Full slate heading into Mike Slive’s final SEC spring meeting _lowres

Associated Press photo by Brynn Anderson Southeastern Conference Commissioner Mike Slive sits in his office during an interview Friday in Birmingham, Ala. The Southeastern Conference agenda for its spring meetings leans heavily toward ensuring other leagues don't have any competitive advantages, whether its satellite camps or rules restricting graduate transfers.

The Southeastern Conference Spring Meeting opens Tuesday in Destin, Florida, the familiar and idyllic setting that has hosted conference administrators, football and basketball coaches for decades.

But there is change wafting in on the sea breezes coming off the Gulf of Mexico, change that starts at the top.

Commissioner Mike Slive is presiding over his final meeting after serving as commissioner since July 2002. The 74-year-old Slive, often referred to as the most powerful man in college athletics, will step down July 31 with executive associate commissioner Greg Sankey set to replace him.

Though Sankey’s selection is already set, a number of issues and topics of conference-wide and local interest will be on the agenda this week:

  • SEC NETWORK REVENUE: Last year, SEC schools split a record $309.6 million in revenue with the SEC office, each school getting $16.8 million plus about another $1.5 million each in bowl revenue. It was the 25th straight year the SEC has seen a revenue increase.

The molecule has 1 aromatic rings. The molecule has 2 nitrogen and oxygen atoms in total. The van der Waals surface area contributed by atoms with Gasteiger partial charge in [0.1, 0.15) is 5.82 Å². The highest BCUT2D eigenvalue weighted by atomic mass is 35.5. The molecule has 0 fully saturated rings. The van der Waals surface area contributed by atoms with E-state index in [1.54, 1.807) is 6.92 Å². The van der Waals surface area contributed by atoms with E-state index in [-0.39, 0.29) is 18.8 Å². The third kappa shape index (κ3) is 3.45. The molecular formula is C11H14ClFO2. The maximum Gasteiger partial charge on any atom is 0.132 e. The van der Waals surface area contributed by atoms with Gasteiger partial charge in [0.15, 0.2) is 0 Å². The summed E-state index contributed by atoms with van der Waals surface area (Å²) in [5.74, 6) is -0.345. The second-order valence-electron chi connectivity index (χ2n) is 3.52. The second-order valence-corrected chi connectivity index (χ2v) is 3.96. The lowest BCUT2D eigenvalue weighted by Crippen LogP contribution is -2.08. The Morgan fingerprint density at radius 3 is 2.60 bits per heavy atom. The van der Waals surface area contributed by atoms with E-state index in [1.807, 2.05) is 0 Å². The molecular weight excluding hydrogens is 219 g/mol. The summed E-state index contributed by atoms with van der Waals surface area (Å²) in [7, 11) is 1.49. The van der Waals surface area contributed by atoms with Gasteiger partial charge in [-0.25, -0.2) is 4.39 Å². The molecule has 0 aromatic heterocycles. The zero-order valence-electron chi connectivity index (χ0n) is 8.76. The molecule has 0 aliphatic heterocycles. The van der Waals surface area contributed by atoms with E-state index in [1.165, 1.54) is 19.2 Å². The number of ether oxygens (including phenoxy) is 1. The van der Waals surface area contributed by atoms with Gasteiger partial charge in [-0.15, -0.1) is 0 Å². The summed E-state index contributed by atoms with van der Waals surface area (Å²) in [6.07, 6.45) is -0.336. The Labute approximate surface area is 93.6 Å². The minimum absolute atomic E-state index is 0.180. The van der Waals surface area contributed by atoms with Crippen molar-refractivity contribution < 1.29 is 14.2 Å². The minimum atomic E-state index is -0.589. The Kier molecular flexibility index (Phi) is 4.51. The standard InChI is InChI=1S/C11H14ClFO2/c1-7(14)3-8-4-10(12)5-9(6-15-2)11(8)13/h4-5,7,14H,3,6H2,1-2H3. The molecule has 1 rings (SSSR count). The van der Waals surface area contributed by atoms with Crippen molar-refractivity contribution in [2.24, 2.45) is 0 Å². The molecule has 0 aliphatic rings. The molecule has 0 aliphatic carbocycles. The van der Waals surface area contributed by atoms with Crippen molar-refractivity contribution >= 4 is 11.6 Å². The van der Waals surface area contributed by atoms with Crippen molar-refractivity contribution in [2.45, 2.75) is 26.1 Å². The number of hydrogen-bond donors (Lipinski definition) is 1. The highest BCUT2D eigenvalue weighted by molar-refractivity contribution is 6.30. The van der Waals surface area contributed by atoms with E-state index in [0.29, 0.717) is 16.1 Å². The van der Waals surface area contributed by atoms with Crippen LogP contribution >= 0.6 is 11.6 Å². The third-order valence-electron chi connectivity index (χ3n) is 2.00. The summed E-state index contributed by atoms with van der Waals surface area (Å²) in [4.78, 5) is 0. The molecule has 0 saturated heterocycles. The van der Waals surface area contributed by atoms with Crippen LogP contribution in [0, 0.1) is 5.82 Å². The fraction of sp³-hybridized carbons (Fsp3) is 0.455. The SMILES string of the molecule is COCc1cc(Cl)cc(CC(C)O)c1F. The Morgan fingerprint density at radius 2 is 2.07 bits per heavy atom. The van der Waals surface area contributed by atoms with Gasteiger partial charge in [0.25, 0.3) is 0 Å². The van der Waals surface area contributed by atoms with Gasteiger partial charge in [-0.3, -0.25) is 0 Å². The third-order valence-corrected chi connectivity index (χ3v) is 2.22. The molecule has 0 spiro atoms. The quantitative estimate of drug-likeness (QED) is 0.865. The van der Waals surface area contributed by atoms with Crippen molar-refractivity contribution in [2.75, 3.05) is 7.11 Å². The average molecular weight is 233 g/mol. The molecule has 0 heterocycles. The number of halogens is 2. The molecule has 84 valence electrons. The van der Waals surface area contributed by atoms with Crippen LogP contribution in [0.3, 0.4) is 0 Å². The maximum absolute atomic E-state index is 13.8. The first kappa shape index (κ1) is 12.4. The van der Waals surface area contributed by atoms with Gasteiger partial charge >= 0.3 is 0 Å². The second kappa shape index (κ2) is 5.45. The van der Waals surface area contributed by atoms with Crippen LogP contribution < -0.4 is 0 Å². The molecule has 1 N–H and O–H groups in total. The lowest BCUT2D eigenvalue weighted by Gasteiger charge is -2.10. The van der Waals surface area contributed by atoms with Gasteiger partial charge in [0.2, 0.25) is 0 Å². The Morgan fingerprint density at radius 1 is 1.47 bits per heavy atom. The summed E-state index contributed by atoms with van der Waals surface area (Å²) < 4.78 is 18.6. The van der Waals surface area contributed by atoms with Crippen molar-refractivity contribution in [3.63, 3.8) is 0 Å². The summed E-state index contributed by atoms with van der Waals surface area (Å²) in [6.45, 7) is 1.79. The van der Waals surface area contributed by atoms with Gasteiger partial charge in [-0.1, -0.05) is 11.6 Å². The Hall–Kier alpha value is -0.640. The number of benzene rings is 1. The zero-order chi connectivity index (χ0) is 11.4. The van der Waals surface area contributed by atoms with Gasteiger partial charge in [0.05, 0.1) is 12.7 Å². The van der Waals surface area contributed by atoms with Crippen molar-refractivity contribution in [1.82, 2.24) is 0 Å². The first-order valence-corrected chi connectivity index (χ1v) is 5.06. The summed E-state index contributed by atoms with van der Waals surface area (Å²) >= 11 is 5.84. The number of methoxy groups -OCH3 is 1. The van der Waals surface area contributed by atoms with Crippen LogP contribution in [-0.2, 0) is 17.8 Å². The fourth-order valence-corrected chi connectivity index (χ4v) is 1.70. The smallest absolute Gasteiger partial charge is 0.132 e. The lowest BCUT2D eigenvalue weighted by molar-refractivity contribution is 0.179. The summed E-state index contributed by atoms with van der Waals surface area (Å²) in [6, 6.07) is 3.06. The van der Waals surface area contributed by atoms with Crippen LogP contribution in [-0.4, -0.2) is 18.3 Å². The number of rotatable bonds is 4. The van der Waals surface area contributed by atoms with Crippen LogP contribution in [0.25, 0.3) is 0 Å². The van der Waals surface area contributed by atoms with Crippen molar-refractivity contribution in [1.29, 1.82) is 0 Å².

This year, revenue is expected to increase significantly as schools realize profits for the first time from the now nine-month old SEC Network. In February, South Carolina athletic director Ray Tanner reportedly said SEC schools could realize about $5 million each in the network’s first year.

  • COST OF ATTENDANCE: Starting this fall, the NCAA will allow schools to pay a stipend to student-athletes to make up the difference between the value of a full scholarship and the so-called full cost of attendance.

But because of different financial factors at each school, the amount of the stipend each school is allowed to offer is not the same.

According to The Chronicle of Higher Education, the amount of stipend allowed among the 14 SEC schools varies from $5,666 at Tennessee to $2,284 at Kentucky. LSU comes in ninth at $3,096. LSU Athletic Director Joe Alleva is concerned the difference may put his school at a recruiting disadvantage.

  • SATELLITE CAMPS: The SEC may consider changing its rule to allow coaches to participate in camps more than 50 miles from their campus, or put forward NCAA legislation to eliminate satellite camps completely. Coaches from other regions of the country have been serving as guest coaches at camps in the talent-rich SEC footprint more frequently, putting the SEC at a perceived recruiting disadvantage.

The SEC is also expected to consider a rule change that would allow its schools to accept graduate transfers from student-athletes who ran into off-the-field issues at their previous school.

It’s a rule that’s believed to have cost SEC schools a shot at Notre Dame quarterback Everett Golson, who recently transferred to Florida State.

  • LSU-TEXAS A&M GAME: Alleva said he hopes to find out the date of LSU’s Thanksgiving weekend home game with Texas A&M during this week’s meeting when SEC schools meet with representatives from CBS and ESPN.

The game could be played Friday, Nov. 27 or Saturday, Nov. 28, but Alleva said LSU has rebuffed TV network requests to play Thanksgiving day.

Follow Scott Rabalais on Twitter: @RabalaisAdv.